PhotoBefore being handed the car keys, grumbling teenagers may have to sign a verbal contract stating that they will not use their cell phones, drive with too many passengers, or drive on the highway. But a new poll suggests that  surprise!  teens may not have been listening.

In families where parents reported placing limitations on their teen drivers, the teens themselves sometimes said they did not have those limitations, according to the C.S. Mott Children’s Hospital National Poll on Children’s Health. About nine in 10 parents report having placed at least one limit on their teen drivers, but only eight out of 10 teens report having at least one driving limit placed on them.

This discrepancy could put fledgling drivers at risk for consequences far more serious than just getting them grounded. Teen drivers, who are vulnerable to distractions while driving and at the highest risk for crashes, often need those limitations.

So what can be done to instill good driving habits into teens? Modeling good driving behavior yourself is a good start, says lead author Michelle L. Macy M.D., M.S., an emergency medicine physician at the University of Michigan’s C.S. Mott Children’s Hospital. Setting a good example and having clear cut expectations is crucial to turning out a safe driver.

Set a good example

Macy recommends parents model good driving behavior  such as not answering texts while driving  starting when their kids are young.

But as we reported, a 2015 Allstate Foundation study showed that modeling good driving behavior isn’t always a parent’s forte. Eighty-four percent of parents admitted to speeding (slightly more than their teens), and parents were just as guilty as their kids when it came to talking on a cell phone while driving.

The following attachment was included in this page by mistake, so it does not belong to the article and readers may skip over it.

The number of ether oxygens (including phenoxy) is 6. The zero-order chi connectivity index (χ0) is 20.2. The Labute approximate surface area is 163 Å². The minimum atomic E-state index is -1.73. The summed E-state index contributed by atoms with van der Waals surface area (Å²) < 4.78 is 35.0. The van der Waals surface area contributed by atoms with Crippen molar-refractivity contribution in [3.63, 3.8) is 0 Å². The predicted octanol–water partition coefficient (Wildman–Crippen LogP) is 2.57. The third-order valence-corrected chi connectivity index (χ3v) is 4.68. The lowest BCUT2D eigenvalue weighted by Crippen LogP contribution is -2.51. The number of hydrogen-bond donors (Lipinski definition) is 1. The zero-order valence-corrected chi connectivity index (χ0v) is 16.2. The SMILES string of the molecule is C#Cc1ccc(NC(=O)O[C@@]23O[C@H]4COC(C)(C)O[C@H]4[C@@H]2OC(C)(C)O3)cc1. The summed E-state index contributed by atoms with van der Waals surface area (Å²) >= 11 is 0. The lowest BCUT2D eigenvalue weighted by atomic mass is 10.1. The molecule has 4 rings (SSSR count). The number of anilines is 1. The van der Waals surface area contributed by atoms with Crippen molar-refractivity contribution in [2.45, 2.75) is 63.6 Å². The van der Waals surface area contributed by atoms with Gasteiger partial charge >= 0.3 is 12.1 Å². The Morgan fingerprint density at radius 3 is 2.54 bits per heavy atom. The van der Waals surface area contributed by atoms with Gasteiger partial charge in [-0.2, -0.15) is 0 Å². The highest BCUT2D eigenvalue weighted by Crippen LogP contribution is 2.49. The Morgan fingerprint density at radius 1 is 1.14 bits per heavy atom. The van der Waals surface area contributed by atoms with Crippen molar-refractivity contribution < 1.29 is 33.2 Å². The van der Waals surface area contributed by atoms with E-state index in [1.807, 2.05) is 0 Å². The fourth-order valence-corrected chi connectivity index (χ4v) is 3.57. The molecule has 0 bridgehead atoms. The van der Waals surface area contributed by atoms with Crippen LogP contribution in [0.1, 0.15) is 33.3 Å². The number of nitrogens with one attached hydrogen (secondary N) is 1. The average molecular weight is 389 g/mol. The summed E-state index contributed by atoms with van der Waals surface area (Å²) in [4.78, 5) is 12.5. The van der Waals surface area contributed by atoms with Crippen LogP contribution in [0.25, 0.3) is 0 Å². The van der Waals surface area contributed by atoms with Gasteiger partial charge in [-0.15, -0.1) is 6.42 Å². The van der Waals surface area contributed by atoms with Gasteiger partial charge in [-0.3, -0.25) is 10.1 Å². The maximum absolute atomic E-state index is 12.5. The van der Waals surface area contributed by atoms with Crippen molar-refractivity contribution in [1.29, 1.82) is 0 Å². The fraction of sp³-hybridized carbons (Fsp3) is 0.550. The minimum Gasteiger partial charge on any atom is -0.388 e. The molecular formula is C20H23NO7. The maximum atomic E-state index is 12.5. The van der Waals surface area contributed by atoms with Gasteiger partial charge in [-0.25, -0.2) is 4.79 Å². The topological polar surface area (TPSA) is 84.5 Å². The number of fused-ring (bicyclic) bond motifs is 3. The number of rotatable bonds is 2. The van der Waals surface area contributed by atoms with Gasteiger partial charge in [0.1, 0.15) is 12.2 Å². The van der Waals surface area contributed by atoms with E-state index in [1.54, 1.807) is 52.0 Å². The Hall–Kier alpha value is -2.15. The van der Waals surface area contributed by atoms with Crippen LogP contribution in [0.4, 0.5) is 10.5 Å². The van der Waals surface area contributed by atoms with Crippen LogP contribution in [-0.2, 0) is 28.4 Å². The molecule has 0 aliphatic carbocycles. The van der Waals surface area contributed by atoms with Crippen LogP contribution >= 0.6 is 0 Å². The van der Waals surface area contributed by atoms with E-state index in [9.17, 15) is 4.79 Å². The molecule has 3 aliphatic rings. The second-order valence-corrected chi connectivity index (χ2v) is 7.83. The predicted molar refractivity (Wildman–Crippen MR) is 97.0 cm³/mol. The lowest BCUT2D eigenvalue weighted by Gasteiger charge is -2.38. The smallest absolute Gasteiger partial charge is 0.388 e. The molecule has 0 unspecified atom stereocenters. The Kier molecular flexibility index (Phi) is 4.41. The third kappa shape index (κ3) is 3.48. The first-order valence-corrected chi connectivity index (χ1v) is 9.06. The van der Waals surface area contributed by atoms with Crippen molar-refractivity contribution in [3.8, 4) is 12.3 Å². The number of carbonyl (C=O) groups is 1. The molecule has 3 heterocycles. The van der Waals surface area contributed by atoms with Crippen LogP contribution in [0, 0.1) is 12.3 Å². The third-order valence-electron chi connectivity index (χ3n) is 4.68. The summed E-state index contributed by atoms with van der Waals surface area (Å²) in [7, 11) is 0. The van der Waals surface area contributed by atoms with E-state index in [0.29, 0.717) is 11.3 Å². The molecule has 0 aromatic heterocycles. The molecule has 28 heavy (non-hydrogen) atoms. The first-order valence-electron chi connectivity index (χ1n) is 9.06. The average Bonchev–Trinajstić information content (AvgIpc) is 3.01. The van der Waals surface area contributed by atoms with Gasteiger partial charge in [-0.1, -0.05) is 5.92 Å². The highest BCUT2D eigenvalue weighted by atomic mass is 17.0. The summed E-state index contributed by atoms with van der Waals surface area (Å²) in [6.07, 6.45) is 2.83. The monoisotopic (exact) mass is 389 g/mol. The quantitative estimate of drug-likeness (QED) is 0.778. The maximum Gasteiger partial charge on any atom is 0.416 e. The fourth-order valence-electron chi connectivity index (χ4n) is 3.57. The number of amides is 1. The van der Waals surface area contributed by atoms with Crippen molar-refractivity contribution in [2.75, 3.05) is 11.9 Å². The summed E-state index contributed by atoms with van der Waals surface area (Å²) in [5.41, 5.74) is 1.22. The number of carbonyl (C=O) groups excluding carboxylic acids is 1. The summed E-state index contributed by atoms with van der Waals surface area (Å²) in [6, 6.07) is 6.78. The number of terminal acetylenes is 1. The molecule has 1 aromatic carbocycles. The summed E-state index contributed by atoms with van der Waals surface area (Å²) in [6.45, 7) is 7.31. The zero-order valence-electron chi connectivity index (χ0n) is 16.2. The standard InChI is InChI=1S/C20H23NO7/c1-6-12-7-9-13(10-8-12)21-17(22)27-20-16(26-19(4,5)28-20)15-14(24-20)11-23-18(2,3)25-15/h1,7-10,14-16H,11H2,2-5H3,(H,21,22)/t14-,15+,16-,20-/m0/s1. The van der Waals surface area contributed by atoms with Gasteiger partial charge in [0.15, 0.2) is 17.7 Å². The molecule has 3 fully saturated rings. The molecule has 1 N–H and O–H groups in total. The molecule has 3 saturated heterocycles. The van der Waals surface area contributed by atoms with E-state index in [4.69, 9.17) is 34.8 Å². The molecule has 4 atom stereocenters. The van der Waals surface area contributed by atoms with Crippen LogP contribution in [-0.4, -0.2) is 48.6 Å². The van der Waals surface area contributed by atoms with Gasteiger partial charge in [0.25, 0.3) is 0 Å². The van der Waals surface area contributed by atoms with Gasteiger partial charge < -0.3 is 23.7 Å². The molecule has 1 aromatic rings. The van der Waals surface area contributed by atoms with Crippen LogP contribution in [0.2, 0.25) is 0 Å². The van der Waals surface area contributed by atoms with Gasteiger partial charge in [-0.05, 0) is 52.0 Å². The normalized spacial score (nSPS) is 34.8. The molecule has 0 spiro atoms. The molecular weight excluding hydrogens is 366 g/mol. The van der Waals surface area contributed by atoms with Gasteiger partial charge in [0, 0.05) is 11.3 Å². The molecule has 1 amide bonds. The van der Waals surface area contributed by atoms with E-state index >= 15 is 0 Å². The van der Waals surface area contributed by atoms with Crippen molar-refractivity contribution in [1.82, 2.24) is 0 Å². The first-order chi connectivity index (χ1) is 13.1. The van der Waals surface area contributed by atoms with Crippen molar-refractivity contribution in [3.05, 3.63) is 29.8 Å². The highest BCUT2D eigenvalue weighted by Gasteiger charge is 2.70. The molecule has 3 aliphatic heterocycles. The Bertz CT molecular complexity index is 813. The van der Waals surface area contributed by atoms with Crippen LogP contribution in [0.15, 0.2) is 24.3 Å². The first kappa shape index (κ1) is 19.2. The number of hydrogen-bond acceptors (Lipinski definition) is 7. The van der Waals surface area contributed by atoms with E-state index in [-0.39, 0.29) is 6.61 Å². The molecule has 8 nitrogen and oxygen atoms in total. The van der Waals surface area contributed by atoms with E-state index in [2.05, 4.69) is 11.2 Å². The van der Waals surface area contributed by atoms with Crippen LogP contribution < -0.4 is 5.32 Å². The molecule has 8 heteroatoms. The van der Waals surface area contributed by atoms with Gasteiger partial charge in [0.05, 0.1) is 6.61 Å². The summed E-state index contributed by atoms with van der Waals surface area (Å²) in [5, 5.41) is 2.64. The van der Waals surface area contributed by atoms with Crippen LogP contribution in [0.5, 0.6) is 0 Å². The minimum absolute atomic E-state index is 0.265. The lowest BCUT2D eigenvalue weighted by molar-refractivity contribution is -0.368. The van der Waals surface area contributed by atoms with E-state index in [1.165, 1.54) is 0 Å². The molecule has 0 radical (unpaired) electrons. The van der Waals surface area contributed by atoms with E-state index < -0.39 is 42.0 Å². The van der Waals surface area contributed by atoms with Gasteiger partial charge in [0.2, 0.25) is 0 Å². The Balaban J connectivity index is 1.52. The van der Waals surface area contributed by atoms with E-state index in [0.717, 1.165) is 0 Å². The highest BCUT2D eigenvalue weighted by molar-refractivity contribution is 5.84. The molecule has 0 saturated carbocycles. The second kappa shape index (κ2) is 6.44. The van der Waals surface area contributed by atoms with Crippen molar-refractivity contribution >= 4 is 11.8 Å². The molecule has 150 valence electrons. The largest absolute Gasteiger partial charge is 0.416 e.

“Teens continue to tell us their parents are the number one influence on how they drive, so as parents we have an important responsibility to model good driving behaviors,” said Steve Sorenson, executive vice president of Allstate. “We must find new and compelling ways to motivate teens and parents to engage in safe driving habits.”

Setting expectations

Having conversations about safe driving habits can start early, says Macy. Long before their children get behind the wheel, parents can educate them on rules of the road.

And when Sweet 16 rolls around, Macy says laying out rules and expectations is key to helping teens stay safe on the road. Some limitations parents reported placing on their teens were:

Limits on cell phone use:

  • Requiring teens to park to use their cell phones (86%)
  • Forbidding texting while driving (73%)
  • Having cell phone turned off or put away (62%)

Limits on passengers:

  • Allowing only 1-2 friends in the car (59%)
  • Allowing only certain friends (54%)
  • No teen passengers allowed (40%)

Limits on driving times and locations:

  • No driving after 10 p.m. (61%)
  • Driving only to/from school, work, or activities (57%)
  • No highway driving (36%)

A parent-teen driving agreement, which includes rules and penalties for breaking them, can also be helpful.

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